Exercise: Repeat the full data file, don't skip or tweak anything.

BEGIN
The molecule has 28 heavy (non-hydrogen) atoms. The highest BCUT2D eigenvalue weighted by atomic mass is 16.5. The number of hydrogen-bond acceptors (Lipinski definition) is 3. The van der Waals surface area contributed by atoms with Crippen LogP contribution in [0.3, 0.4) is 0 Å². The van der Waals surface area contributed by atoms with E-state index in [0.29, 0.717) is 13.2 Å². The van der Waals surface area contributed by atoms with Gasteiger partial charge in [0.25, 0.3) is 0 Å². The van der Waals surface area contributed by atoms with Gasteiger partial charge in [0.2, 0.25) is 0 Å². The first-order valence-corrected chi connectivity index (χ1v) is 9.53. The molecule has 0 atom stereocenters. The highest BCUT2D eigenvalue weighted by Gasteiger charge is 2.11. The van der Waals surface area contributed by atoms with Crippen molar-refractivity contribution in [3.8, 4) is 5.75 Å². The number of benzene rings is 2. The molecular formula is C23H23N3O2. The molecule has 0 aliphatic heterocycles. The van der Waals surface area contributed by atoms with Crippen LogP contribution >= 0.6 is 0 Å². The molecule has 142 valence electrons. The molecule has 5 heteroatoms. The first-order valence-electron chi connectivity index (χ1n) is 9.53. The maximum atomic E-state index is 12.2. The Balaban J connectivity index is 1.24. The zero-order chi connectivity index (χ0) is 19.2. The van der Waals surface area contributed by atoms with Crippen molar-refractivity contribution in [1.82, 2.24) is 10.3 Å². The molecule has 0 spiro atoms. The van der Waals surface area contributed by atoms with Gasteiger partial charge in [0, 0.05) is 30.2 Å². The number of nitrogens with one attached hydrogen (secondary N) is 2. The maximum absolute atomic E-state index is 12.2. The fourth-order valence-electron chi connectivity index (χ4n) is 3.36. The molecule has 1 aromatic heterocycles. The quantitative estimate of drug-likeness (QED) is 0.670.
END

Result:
The molecule has 28 heavy (non-hydrogen) atoms. The highest BCUT2D eigenvalue weighted by atomic mass is 16.5. The number of hydrogen-bond acceptors (Lipinski definition) is 3. The van der Waals surface area contributed by atoms with Crippen LogP contribution in [0.3, 0.4) is 0 Å². The van der Waals surface area contributed by atoms with E-state index in [0.29, 0.717) is 13.2 Å². The van der Waals surface area contributed by atoms with Gasteiger partial charge in [0.25, 0.3) is 0 Å². The van der Waals surface area contributed by atoms with Gasteiger partial charge in [0.2, 0.25) is 0 Å². The first-order valence-corrected chi connectivity index (χ1v) is 9.53. The molecule has 0 atom stereocenters. The highest BCUT2D eigenvalue weighted by Gasteiger charge is 2.11. The van der Waals surface area contributed by atoms with Crippen molar-refractivity contribution in [3.8, 4) is 5.75 Å². The number of benzene rings is 2. The molecular formula is C23H23N3O2. The molecule has 0 aliphatic heterocycles. The van der Waals surface area contributed by atoms with Crippen LogP contribution >= 0.6 is 0 Å². The molecule has 142 valence electrons. The molecule has 5 heteroatoms. The first-order valence-electron chi connectivity index (χ1n) is 9.53. The maximum atomic E-state index is 12.2. The Balaban J connectivity index is 1.24. The zero-order chi connectivity index (χ0) is 19.2. The van der Waals surface area contributed by atoms with Crippen molar-refractivity contribution in [1.82, 2.24) is 10.3 Å². The molecule has 0 spiro atoms. The van der Waals surface area contributed by atoms with Gasteiger partial charge in [0, 0.05) is 30.2 Å². The number of nitrogens with one attached hydrogen (secondary N) is 2. The maximum absolute atomic E-state index is 12.2. The fourth-order valence-electron chi connectivity index (χ4n) is 3.36. The molecule has 1 aromatic heterocycles. The quantitative estimate of drug-likeness (QED) is 0.670.